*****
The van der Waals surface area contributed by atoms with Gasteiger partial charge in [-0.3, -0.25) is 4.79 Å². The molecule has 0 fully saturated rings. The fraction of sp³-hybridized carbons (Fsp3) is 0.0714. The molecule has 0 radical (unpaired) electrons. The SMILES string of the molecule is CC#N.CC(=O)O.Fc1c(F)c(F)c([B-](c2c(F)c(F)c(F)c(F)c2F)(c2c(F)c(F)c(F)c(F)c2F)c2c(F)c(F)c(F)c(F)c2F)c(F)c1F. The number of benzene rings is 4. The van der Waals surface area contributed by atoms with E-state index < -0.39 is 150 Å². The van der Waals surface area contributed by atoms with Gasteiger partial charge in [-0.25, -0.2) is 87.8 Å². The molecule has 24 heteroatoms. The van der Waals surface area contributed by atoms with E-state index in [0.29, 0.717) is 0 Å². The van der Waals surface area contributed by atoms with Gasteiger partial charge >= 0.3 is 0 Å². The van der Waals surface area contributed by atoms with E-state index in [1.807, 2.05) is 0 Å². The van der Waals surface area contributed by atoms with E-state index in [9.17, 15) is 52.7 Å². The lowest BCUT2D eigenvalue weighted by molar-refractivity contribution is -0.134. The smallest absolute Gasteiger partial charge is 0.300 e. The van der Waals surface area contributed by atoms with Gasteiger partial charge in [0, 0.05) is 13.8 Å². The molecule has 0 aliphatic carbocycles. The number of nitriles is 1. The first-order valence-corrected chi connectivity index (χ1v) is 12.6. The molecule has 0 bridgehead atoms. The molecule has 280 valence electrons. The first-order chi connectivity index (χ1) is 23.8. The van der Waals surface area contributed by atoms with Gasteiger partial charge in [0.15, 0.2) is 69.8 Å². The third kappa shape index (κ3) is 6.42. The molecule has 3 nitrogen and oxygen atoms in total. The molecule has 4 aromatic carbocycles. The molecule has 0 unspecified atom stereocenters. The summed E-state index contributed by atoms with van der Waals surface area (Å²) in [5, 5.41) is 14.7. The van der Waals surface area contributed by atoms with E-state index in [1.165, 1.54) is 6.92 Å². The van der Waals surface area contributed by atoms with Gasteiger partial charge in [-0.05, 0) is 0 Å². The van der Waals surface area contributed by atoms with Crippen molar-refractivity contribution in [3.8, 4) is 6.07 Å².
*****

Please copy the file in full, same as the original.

The van der Waals surface area contributed by atoms with Gasteiger partial charge in [-0.3, -0.25) is 4.79 Å². The molecule has 0 fully saturated rings. The fraction of sp³-hybridized carbons (Fsp3) is 0.0714. The molecule has 0 radical (unpaired) electrons. The SMILES string of the molecule is CC#N.CC(=O)O.Fc1c(F)c(F)c([B-](c2c(F)c(F)c(F)c(F)c2F)(c2c(F)c(F)c(F)c(F)c2F)c2c(F)c(F)c(F)c(F)c2F)c(F)c1F. The number of benzene rings is 4. The van der Waals surface area contributed by atoms with E-state index < -0.39 is 150 Å². The van der Waals surface area contributed by atoms with Gasteiger partial charge in [-0.25, -0.2) is 87.8 Å². The molecule has 24 heteroatoms. The van der Waals surface area contributed by atoms with E-state index in [0.29, 0.717) is 0 Å². The van der Waals surface area contributed by atoms with Gasteiger partial charge >= 0.3 is 0 Å². The van der Waals surface area contributed by atoms with E-state index in [1.807, 2.05) is 0 Å². The van der Waals surface area contributed by atoms with E-state index in [9.17, 15) is 52.7 Å². The lowest BCUT2D eigenvalue weighted by molar-refractivity contribution is -0.134. The smallest absolute Gasteiger partial charge is 0.300 e. The van der Waals surface area contributed by atoms with Gasteiger partial charge in [0, 0.05) is 13.8 Å². The molecule has 0 aliphatic carbocycles. The number of nitriles is 1. The first-order valence-corrected chi connectivity index (χ1v) is 12.6. The molecule has 0 bridgehead atoms. The molecule has 280 valence electrons. The first-order chi connectivity index (χ1) is 23.8. The van der Waals surface area contributed by atoms with Gasteiger partial charge in [0.15, 0.2) is 69.8 Å². The third kappa shape index (κ3) is 6.42. The molecule has 3 nitrogen and oxygen atoms in total. The molecule has 4 aromatic carbocycles. The molecule has 0 unspecified atom stereocenters. The summed E-state index contributed by atoms with van der Waals surface area (Å²) in [5, 5.41) is 14.7. The van der Waals surface area contributed by atoms with E-state index in [1.165, 1.54) is 6.92 Å². The van der Waals surface area contributed by atoms with Gasteiger partial charge in [-0.05, 0) is 0 Å². The van der Waals surface area contributed by atoms with Crippen molar-refractivity contribution in [3.8, 4) is 6.07 Å².